You don’t need to save this Doc as a template in Drive. Zapier doesn’t use Google’s template system, and will instead make copies of a regular document. 

2. Add {{variables}} to your Doc with curly braces

Review your document and identify all the data that you want to update whenever you create a new agenda. In our example, we want to update things like the client’s name, the meeting date, our progress notes, etc. 

To create variables that Zapier will recognize and update with the data you provide, just type a simple, descriptive name for the variable and enclose it in {{curly braces}}. For instance, we’ve included variables called {{clientName}} and {{meetingDate}}.

Use curly braces to add variables to your Google Docs template

Note: you can’t use hyphens or spaces in your variable names, but you can use capital letters and underscores. 

3. Create an Airtable Base with corresponding columns for each variable

If you’ve already completed Part 1 of this tutorial to make a Slides presentation, then your Airtable base is all set, and you can move on to Step 5.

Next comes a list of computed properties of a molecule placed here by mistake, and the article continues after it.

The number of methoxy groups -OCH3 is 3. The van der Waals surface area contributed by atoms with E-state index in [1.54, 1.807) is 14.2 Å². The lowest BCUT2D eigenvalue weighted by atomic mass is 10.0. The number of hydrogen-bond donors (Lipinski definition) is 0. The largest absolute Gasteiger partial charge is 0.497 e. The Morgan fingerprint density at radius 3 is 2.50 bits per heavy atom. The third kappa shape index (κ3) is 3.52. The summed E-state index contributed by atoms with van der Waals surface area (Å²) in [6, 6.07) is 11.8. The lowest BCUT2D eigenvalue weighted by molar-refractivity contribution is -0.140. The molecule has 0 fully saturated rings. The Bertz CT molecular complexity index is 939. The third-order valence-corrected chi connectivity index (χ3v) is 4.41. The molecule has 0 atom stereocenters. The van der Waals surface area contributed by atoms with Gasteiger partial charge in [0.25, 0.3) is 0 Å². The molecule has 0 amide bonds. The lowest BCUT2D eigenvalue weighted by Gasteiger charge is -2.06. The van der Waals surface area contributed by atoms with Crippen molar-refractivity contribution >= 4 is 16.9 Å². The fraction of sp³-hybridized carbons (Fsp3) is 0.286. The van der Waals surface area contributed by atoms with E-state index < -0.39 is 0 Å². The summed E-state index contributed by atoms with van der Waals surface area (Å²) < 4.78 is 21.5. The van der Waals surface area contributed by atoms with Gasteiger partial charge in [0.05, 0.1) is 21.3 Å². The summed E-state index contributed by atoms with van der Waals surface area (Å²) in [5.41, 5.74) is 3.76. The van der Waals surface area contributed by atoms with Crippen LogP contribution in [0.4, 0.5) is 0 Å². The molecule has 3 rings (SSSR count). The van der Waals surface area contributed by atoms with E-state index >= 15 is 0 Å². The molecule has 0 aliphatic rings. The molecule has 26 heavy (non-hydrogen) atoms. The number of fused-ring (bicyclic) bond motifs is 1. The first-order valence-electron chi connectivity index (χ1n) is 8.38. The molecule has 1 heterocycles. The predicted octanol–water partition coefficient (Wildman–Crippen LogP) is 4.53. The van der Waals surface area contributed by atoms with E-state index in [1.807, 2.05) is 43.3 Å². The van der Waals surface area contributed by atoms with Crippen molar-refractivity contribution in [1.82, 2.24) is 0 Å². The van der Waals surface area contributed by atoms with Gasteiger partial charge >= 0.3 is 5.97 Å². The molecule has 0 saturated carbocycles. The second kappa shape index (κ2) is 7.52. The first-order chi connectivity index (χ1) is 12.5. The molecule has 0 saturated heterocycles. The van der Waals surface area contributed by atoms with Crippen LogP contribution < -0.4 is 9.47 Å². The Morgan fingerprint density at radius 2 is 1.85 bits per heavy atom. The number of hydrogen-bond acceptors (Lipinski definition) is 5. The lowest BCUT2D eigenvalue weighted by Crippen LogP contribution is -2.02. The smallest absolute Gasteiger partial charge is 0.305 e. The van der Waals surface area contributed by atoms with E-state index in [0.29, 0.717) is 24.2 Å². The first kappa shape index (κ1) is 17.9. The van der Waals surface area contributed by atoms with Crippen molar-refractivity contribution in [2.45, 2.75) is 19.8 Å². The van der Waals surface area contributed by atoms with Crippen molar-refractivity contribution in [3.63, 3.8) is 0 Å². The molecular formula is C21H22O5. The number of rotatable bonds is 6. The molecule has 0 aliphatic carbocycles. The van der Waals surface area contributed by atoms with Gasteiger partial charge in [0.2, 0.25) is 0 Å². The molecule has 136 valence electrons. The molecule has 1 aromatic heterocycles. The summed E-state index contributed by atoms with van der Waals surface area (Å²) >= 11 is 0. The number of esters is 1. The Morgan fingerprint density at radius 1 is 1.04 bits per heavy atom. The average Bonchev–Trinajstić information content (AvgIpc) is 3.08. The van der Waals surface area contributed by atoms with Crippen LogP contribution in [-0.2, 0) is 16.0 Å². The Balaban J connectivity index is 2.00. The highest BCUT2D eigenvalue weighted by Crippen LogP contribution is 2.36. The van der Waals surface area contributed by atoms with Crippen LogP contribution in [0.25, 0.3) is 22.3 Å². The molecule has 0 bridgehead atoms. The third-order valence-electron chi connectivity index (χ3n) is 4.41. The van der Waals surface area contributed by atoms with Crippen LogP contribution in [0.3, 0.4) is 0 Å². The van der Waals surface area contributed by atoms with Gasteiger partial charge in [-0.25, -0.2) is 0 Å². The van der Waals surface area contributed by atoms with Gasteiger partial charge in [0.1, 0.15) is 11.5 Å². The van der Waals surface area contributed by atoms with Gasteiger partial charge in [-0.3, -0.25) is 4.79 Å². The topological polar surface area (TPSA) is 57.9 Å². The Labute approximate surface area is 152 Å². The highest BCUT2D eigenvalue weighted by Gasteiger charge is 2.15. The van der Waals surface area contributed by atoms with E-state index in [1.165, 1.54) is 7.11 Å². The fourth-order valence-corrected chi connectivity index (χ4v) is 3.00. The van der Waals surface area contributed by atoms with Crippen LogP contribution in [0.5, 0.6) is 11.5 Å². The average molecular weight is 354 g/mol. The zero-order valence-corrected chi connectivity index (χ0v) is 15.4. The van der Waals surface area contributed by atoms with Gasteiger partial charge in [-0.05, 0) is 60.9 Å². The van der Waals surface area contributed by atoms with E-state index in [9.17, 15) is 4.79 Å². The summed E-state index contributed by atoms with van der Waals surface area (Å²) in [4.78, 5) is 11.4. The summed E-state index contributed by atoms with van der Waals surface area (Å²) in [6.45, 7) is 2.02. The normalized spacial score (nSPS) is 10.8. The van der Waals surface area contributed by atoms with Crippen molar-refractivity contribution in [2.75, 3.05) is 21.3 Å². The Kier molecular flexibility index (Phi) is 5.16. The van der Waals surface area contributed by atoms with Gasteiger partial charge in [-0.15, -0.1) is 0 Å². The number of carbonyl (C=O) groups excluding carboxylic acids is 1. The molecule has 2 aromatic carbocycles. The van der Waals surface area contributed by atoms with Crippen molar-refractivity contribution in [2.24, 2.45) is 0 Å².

If you skipped Part 1, you’ll need to make an Airtable base that includes a column for each of the variables you created in your Google Doc template. For example, you can see that we have a “Client Name” column for the {{clientName}} variable, and a “Meeting Date” column for the {{meetingDate}}. 

Create an Airtable base with a column for each variable

4. Create a Form view and fill it out to create test data

In the same base, create a new Form View. To make a new View, click on the “form view” option in the bottom left hand corner of the Airtable UI. This will create a new view in your base that rearranges your columns into a form.

Create a form view in Airtable and fill it out to make test data

Add any descriptions you’d like to the form, then click on “open form” to fill it out with test data, which you’ll need to build the automation in the next step. Whenever you’re preparing data for an automation, try to make your test data as realistic as possible to get the best results.

5. Build the automation in Zapier

Trigger: New Record in View - Airtable

If you’re following along from Part 1, open up the Google Slides Zap you built and skip to “Action: create a Google Doc from template”.